To send content items to your account,
please confirm that you agree to abide by our usage policies.
If this is the first time you use this feature, you will be asked to authorise Cambridge Core to connect with your account.
Find out more about sending content to .
To send content items to your Kindle, first ensure firstname.lastname@example.org
is added to your Approved Personal Document E-mail List under your Personal Document Settings
on the Manage Your Content and Devices page of your Amazon account. Then enter the ‘name’ part
of your Kindle email address below.
Find out more about sending to your Kindle.
Note you can select to send to either the @free.kindle.com or @kindle.com variations.
‘@free.kindle.com’ emails are free but can only be sent to your device when it is connected to wi-fi.
‘@kindle.com’ emails can be delivered even when you are not connected to wi-fi, but note that service fees apply.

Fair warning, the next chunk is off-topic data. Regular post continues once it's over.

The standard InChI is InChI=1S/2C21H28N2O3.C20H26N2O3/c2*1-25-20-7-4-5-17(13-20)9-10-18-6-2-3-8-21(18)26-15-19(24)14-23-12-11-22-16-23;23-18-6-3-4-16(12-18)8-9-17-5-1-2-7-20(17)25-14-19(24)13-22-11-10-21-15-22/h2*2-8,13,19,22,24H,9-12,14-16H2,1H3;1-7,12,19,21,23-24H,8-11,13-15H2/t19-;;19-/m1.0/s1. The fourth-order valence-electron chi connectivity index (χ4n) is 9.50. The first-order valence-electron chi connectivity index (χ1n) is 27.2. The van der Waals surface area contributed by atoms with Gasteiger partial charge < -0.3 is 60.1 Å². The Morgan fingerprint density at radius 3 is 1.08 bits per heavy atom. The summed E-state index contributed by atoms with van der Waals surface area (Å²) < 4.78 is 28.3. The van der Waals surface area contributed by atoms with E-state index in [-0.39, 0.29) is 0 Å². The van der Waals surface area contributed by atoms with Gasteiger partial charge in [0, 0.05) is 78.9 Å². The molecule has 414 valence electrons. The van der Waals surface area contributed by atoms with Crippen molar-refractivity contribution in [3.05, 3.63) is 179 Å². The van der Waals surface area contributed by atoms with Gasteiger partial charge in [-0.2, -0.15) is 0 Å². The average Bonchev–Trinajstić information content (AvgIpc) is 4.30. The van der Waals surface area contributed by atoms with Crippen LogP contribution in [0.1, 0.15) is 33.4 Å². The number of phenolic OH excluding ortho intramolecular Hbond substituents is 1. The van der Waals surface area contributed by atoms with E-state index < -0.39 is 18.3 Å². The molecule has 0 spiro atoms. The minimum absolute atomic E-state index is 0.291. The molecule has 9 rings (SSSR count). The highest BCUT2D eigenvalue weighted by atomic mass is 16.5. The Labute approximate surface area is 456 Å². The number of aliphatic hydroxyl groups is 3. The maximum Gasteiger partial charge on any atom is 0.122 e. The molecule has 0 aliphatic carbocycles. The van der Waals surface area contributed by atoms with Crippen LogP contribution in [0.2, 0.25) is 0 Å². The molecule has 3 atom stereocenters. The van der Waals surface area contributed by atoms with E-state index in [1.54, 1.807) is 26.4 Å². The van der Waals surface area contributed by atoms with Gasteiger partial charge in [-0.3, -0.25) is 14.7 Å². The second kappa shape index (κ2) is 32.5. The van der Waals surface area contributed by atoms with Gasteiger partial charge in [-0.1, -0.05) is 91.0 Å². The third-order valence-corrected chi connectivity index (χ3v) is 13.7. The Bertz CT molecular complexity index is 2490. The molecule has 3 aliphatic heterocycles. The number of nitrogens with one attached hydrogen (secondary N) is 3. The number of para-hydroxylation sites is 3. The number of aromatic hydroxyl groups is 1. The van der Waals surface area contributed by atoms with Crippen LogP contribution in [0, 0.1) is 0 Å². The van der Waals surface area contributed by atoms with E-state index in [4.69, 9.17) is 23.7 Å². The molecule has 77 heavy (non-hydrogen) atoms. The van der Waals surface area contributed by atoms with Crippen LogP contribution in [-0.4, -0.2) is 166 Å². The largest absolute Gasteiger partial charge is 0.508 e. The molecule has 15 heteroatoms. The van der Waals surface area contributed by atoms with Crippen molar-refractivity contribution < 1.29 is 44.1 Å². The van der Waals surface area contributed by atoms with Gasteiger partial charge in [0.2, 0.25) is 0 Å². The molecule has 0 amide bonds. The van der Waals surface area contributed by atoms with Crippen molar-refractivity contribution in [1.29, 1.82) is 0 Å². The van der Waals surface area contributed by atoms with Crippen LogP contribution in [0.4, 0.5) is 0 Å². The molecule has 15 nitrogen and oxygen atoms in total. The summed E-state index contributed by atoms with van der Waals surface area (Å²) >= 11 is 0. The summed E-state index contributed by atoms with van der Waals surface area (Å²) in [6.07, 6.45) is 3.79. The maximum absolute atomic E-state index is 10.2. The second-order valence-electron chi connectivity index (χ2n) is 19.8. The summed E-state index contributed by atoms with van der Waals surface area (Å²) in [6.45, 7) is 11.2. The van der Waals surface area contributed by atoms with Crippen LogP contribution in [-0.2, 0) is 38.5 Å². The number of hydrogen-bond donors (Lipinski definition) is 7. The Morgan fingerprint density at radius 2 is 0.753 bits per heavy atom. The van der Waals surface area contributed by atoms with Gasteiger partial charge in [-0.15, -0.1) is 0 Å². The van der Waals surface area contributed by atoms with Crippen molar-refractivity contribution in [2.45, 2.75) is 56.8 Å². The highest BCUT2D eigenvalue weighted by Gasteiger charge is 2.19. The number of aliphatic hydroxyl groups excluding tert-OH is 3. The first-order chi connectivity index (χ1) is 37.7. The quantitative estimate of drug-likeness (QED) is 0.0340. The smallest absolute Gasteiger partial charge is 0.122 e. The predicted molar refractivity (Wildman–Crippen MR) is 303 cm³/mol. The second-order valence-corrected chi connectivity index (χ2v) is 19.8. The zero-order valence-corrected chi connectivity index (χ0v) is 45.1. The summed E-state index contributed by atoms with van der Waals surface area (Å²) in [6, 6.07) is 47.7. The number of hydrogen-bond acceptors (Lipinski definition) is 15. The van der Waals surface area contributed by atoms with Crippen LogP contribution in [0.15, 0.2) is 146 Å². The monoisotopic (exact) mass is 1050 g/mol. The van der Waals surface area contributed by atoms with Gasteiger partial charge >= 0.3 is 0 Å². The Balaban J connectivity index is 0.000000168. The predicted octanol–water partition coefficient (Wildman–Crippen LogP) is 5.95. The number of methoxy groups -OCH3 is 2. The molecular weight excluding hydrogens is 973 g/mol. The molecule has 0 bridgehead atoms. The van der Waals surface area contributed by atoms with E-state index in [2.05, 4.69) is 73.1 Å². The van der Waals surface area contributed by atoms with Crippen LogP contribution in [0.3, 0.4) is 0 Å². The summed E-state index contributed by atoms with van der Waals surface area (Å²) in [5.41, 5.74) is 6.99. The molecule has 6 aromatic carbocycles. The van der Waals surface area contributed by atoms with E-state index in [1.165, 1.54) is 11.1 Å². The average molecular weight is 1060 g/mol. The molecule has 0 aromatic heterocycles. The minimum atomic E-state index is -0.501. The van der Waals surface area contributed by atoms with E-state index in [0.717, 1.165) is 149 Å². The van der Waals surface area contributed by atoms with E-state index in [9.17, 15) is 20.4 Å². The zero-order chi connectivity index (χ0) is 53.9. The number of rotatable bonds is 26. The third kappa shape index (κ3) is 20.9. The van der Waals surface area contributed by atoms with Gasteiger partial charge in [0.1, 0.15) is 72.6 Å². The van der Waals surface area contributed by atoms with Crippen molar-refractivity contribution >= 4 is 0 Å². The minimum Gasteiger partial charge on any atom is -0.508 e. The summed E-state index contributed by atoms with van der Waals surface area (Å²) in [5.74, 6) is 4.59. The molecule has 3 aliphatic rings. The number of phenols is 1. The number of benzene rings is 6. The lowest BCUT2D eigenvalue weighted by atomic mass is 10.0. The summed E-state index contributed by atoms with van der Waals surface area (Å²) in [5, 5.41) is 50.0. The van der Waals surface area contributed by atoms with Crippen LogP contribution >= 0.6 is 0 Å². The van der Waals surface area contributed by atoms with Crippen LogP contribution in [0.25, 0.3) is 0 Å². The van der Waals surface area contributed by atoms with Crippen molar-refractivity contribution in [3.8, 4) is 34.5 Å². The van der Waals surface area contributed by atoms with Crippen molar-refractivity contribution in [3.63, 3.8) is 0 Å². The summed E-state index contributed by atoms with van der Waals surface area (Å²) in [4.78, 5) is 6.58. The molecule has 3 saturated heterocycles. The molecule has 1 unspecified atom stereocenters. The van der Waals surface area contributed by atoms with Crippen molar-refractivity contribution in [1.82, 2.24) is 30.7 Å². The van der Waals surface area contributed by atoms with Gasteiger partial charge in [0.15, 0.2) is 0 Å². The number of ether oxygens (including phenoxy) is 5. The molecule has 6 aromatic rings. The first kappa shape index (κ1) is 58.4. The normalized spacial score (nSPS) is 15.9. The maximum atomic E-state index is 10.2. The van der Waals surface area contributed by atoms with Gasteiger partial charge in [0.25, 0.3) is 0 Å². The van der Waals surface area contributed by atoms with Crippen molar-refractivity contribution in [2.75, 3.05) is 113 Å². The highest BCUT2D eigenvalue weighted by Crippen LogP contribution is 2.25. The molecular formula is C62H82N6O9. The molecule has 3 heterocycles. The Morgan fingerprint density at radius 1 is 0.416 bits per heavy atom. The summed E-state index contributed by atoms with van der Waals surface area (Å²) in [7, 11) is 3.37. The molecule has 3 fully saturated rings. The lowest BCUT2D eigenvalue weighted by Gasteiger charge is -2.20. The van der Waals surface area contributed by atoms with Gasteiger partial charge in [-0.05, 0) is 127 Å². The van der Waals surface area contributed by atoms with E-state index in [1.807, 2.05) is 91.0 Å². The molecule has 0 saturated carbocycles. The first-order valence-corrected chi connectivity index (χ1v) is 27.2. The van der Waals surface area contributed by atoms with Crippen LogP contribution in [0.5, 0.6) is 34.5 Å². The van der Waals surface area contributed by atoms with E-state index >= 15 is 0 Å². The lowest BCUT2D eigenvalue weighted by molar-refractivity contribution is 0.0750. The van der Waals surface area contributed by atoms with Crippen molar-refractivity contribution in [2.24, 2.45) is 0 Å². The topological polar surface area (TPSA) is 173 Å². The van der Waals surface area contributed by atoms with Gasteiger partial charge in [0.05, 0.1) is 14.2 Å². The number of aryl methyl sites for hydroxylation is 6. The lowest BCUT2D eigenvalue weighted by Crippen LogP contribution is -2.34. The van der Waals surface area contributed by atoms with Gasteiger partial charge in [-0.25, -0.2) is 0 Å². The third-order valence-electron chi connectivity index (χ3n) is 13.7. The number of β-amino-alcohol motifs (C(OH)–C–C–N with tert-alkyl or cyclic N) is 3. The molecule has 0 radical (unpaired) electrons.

To improve heat transfer, the Medivance Arctic Sun® Temperature Management System (Medivance, Inc., Louisville, CO, USA) features an adhesive, water-conditioned, highly conductive hydrogel pad for intimate skin contact. This study measured and compared the heat transfer coefficient (h), i.e. heat transfer efficiency, of this pad (hPAD), in a heated model and in nine volunteers’ thighs; and of 10°C water (hWATER) in 33 head-out immersions by 11 volunteers.
Volunteer studies had ethical approval and written informed consent. Calibrated heat flux transducers measured heat flux (W m−2). Temperature gradient (ΔT) was measured between skin and pad or water temperatures. Temperature gradient was changed through the pad’s water temperature controller or by skin cooling on immersion.
The heat transfer coefficient is the slope of W m−2/ΔT: its unit is W m−2 °C−1. Average with (95% CI) was: model, hPAD = 110.4 (107.8–113.1), R2 = 0.99, n = 45; volunteers, hPAD = 109.8 (95.5–124.1), R2 = 0.83, n = 51; and water immersion, hWATER = 107.1 (98.1–116), R2 = 0.86, n = 94.
The heat transfer coefficient for the pad was the same in the model and volunteers, and equivalent to hWATER. Therefore, for the same ΔT and heat transfer area, the Arctic Sun’s heat transfer rate would equal water immersion. This has important implications for body cooling/rewarming rates.